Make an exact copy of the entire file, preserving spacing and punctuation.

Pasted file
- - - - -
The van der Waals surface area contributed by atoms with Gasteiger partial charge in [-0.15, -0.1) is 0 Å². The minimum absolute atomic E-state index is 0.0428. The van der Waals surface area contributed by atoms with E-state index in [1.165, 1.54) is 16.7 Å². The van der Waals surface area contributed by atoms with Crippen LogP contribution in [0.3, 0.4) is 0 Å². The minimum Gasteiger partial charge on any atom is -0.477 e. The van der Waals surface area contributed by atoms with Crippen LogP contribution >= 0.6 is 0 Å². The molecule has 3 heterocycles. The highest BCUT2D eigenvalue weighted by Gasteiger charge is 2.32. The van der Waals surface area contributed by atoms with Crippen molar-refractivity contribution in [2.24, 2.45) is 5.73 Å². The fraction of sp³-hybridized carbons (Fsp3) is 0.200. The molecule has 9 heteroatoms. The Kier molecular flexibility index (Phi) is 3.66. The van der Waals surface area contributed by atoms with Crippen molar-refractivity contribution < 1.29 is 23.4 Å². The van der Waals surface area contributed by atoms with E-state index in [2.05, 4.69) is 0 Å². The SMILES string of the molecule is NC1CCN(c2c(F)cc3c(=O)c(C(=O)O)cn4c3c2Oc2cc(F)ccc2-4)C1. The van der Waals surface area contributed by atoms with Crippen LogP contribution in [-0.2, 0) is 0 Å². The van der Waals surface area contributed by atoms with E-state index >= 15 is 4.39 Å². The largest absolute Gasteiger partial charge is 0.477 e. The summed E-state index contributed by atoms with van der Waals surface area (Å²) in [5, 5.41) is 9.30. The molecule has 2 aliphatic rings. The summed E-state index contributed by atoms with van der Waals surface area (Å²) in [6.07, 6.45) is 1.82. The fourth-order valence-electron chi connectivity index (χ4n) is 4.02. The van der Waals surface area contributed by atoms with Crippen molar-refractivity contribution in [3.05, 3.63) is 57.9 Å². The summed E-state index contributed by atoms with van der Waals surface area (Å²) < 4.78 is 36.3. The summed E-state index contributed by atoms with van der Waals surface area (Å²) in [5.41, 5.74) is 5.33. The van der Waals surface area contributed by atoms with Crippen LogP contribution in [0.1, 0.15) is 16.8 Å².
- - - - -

The van der Waals surface area contributed by atoms with Gasteiger partial charge in [-0.15, -0.1) is 0 Å². The minimum absolute atomic E-state index is 0.0428. The van der Waals surface area contributed by atoms with E-state index in [1.165, 1.54) is 16.7 Å². The van der Waals surface area contributed by atoms with Crippen LogP contribution in [0.3, 0.4) is 0 Å². The minimum Gasteiger partial charge on any atom is -0.477 e. The van der Waals surface area contributed by atoms with Crippen LogP contribution >= 0.6 is 0 Å². The molecule has 3 heterocycles. The highest BCUT2D eigenvalue weighted by Gasteiger charge is 2.32. The van der Waals surface area contributed by atoms with Crippen molar-refractivity contribution in [2.24, 2.45) is 5.73 Å². The fraction of sp³-hybridized carbons (Fsp3) is 0.200. The molecule has 9 heteroatoms. The Kier molecular flexibility index (Phi) is 3.66. The van der Waals surface area contributed by atoms with Crippen molar-refractivity contribution < 1.29 is 23.4 Å². The van der Waals surface area contributed by atoms with E-state index in [2.05, 4.69) is 0 Å². The SMILES string of the molecule is NC1CCN(c2c(F)cc3c(=O)c(C(=O)O)cn4c3c2Oc2cc(F)ccc2-4)C1. The van der Waals surface area contributed by atoms with Crippen LogP contribution in [-0.2, 0) is 0 Å². The van der Waals surface area contributed by atoms with E-state index >= 15 is 4.39 Å². The largest absolute Gasteiger partial charge is 0.477 e. The summed E-state index contributed by atoms with van der Waals surface area (Å²) in [5, 5.41) is 9.30. The molecule has 2 aliphatic rings. The summed E-state index contributed by atoms with van der Waals surface area (Å²) in [6.07, 6.45) is 1.82. The fourth-order valence-electron chi connectivity index (χ4n) is 4.02. The van der Waals surface area contributed by atoms with Crippen molar-refractivity contribution in [3.05, 3.63) is 57.9 Å². The summed E-state index contributed by atoms with van der Waals surface area (Å²) < 4.78 is 36.3. The summed E-state index contributed by atoms with van der Waals surface area (Å²) in [5.41, 5.74) is 5.33. The van der Waals surface area contributed by atoms with Crippen LogP contribution in [0.1, 0.15) is 16.8 Å².